001, cluster threshold > 10 mm3). Along the ventral surface of the brain, a bilateral region of the parahippocampal gyrus was significantly more active to big than to small objects (henceforth labeled as “Big-PHC”), while a left-lateralized region in the occipitotemporal
sulcus extending into the inferior temporal gyrus was more active to small relative to big objects (henceforth “Small-OTS”). Along the lateral surface, a more posterior small-preference region was find more observed (“Small-LO” for lateral occipital), with a big-preference region in the right transverse occipital sulcus (“Big-TOS”; Figure 3). These regions of interest were also observed reliably in single subjects (Figures 3B and 3C), even with only one run of <10 min of scanning. A left Small-OTS region was present in 9 of 12 participants (bilateral in 1), a left Small-LO region was present in all 12 participants (bilateral in half the participants), and a Big-PHC region was present in 10 of 12
participants (bilateral in all participants). The Big-TOS region was less reliably observed OSI-744 clinical trial at the single-subject level with a more variable position across subjects, and it was thus not included for further analysis. These results show that big/small object selectivity is more reliable in the left hemisphere, particularly for the Small-OTS and Small-LO regions; an asymmetry opposite that of face-selective regions which show stronger representation in the right hemisphere (Kanwisher et al., 1997). Comparing these ROIs with the size-preference analysis, it is clear that these regions are not discrete regions of selectivity among a heterogeneous mix of big and small object preferences in the surrounding cortex. Instead, these regions-of-interest reflect the peaks of significant differential activity in an otherwise large-scale organization of big and small object preferences across this cortex. From these data, we do not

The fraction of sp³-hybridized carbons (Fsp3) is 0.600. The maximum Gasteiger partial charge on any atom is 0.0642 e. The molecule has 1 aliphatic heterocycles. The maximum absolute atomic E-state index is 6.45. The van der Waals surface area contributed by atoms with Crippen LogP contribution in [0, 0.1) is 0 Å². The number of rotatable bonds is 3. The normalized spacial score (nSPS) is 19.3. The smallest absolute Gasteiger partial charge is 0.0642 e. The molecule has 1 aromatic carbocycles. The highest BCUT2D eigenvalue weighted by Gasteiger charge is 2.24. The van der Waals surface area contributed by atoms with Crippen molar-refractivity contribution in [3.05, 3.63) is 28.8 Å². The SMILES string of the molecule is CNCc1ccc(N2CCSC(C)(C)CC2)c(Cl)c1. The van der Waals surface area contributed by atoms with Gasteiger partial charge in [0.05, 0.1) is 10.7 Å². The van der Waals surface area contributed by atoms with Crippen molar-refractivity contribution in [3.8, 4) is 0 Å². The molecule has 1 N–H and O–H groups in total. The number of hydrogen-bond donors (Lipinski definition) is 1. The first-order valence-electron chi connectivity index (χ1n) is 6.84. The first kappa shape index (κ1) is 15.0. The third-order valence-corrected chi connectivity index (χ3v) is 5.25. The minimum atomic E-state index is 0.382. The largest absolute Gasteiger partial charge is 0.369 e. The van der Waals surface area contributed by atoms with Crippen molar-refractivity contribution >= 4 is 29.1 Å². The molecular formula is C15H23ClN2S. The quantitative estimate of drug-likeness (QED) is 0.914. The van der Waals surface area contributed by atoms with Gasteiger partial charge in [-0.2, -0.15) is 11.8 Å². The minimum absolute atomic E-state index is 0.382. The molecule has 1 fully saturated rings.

mean to imply that these entire sections of cortex are devoted solely to representing big objects or small objects. Rather, whatever underlying code is being used to represent object information across this cortex, big and small objects differ strongly in some regions, and the transitions between these regions are more smooth than modular. In Experiment 1a, observers were presented with one run of big and small objects. Adenosine In order to estimate the effect size within these regions, 8 new participants were shown two runs of big and small objects in Experiment 1b. Regions of interest were estimated from the first run for each subject and the magnitude of activation to big and small objects was computed in these regions using data from the second run. All 8 participants showed a Small-OTS region on the left (bilateral in 3) and a Small-LO region (bilateral in all 8), and 7 of 8 showed a Big-PHC region on the left (bilateral in 6 of 8). These regions showed differential responses that were 1.5 to 1.